Episode Guide/Review by Charlynn Schmiedt
Season 1, Episode 13
Stardate 48784.2 (2371)
Episode 13 of 168 Released in Star Trek: Voyager
Episode 13 of 168 Produced in Star Trek: Voyager
Production Number: 114
Original airdate: May 8, 1995
Directed by Winrich Kolbe
Teleplay by Kenneth Biller
Story by Jonathan Glassner and Kenneth Biller
In search of a cure for the Phage, the Vidiians split B’Elanna Torres into two people: one fully human and one fully Klingon. The two must rely on each other’s strengths so they can escape the Vidiian laboratory.
As a half-human, half-Klingon hybrid, B’Elanna is in a constant fight with herself. She despises her Klingon side because it makes her so quick to become angry and violent. In this episode she realizes just how important her Klingon side is; without it, she feels weak and lacks courage. At the same time, her human side helps her think things through, whereas her Klingon half would rather fight her way through every obstacle she faces.
As the human Torres points out to her Klingon counterpart, that’s not always the best solution to every problem. After the human B’Elanna tells Tom about how she wanted to look human because she thought her father left her and her mother because of their Klingon heritage, Tom says, “Looks like you got your wish.” The tear that runs down her face says it all: Her childhood wish now come true, it isn’t what she thought it would be.
Both B’Elannas realize that they are incomplete without the other. That can be translated to any one of us. We all have things we don’t like about ourselves. If we could tear away the less desirable aspects of ourselves in the same way the Vidiians split B’Elanna’s Klingon and human halves, maybe we’d see this as a welcome opportunity. However, I think we’d come to the same conclusion as B’Elanna and realize that we need what makes us unique—every element. These things make us who we are. We need them. And, like it or not, we must deal with them the best that we can.
The teaser for this episode is excellent. We can see that something’s different with B’Elanna, but we don’t know what happened.
Roxann Dawson does a bang-up job playing a fully Klingon B’Elanna and a fully human B’Elanna. They’re both so distinct, yet so her.
We don’t learn that B’Elanna was split into two distinct people right away. It leads the viewer to believe that the Vidiians just did away with B’Elanna’s human DNA until we find out otherwise. Nice twist.
I thoroughly enjoy the scene where B’Elanna tells Tom about how she wanted to hide her forehead and pass as a full-blooded human when she was a young girl. We get a ton of her backstory in this one scene, and we learn why she despises her Klingon side so much. That tear at the end nearly had me in tears!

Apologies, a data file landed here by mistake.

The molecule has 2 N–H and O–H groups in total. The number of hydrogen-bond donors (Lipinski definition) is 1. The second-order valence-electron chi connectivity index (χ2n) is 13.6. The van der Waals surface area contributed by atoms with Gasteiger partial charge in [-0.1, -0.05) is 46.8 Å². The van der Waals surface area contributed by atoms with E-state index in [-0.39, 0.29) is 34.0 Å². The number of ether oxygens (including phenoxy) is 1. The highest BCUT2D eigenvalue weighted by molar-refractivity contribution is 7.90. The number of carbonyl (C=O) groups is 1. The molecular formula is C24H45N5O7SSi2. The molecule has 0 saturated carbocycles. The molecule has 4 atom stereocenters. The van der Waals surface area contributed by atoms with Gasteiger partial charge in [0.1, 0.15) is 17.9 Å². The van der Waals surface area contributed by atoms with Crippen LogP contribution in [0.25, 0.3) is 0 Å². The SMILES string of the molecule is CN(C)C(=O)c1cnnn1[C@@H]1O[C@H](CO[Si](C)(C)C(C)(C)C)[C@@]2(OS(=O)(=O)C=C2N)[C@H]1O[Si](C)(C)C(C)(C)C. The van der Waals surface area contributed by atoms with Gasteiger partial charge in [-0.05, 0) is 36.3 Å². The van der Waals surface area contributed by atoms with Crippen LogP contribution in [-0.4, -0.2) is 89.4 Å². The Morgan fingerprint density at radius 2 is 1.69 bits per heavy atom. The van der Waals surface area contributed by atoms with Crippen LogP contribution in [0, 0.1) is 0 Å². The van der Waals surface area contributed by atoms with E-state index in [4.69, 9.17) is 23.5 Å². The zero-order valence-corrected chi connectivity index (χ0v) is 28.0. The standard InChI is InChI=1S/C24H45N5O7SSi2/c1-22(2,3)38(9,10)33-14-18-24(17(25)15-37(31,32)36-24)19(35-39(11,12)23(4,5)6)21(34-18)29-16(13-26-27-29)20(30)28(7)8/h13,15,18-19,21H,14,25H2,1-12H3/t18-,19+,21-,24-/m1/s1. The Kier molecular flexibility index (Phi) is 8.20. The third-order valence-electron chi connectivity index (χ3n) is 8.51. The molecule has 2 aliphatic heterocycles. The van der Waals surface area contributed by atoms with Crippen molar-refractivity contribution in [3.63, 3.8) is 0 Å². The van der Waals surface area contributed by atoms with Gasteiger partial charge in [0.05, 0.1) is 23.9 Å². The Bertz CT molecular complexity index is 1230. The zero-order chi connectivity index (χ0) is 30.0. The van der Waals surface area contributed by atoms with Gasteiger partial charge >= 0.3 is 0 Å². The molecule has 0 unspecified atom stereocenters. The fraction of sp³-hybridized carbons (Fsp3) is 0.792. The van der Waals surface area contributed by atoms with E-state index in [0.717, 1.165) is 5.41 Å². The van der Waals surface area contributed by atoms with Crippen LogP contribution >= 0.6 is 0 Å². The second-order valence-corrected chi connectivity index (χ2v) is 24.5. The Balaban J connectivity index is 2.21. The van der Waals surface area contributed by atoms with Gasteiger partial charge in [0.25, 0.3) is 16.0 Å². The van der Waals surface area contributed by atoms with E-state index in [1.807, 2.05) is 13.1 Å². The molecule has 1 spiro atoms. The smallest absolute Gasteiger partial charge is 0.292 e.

Major props to the makeup department for their work in this episode. Chakotay as a Vidiian was top-notch work, but surpassing that was the Vidiian wearing Durst’s face. That was such a creepy moment.
The following isn’t a knock on this episode, but more on the series in its earlier years: If B’Elanna’s Klingon DNA held such promise as a potential cure for the Phage, why didn’t the Vidiians pursue the matter more? Their relentless pursuit of a cure could have turned the Vidiians into a more formidable enemy than the Kazon.
It’s apparent that B’Elanna could have used a hug or a reassuring pat on the shoulder or SOMETHING when talking with Chakotay in sickbay in the last scene. Come on, Chakotay, be a supportive friend!
Despite Neelix’s “helpful” efforts, I’m with Tuvok when it comes to “taste of home” cooking. Don’t mess with time-honored tradition! Lucky for Tuvok, he was called to the bridge before Neelix could force him into stomaching more of the “zesty” soup. Also, I enjoy how Neeix drinks the soup straight out of the bowl. That was a cute touch that shows off Neelix’s nature.
I’ve heard people say that Roxann Dawson did a horrible job portraying a fully Klingon Torres because of the way she enunciated her words. To some, it came off as bad acting. In truth, the Klingon teeth she wore made it difficult to speak, and others who have worn the teeth for Klingon characters have said the same thing.
We see what might have been the very beginning of the Paris/Torres relationship, but that won’t fully develop until midway in the series.
We meet another Talaxian, and he just might have Neelix beat when it comes to having a miserable existence. That’s an honor I wish upon no one.
I absolutely love how, when the human B’Elanna faints, the Klingon B’Elanna effortlessly flings her over her shoulder and walks off.
Nice cover, Chakotay, when the other Vidiian doesn’t recognize you. “My face was just grafted” indeed!
Did anyone notice how one of the Vidiians laughed in Beavis and Butt-Head fashion after he said “a shower and a hot meal”?
“I must point out that if you take the liberty of changing a time honored recipe, you are hardly presenting a taste of home.”
—Tuvok to Neelix
“It’s OK, Tom. They’re the ones with the guns, remember?”
—Durst to Paris shortly before his death
“Did you know that Klingon females are renowned in the Alpha Quadrant not only for their physical prowess but also for their voracious sexual appetite as well? Why not let your creature out of her harness? Study her in action?” —Klingon B’Elanna Torres to the Vidiian scientist
“I’m sorry I can’t replicate you a soufflé.”
—Klingon Torres to Human Torres
Paris and Torres. They’ll get to know each other more. Much more.
B’Elanna’s Klingon DNA as a potential cure for the Phage. This will be brought up again in “Resolutions.”
This is an exquisite character piece for Torres. The story overall is solid and entertaining. On top of that, we see some incredible work from the makeup department. Don’t miss this one.
(9 out of 10)
Brian Markinson as Sulan/Peter Durst
Rob LaBelle as Talaxian Prisoner
Barton Tinapp as Vidiian Guard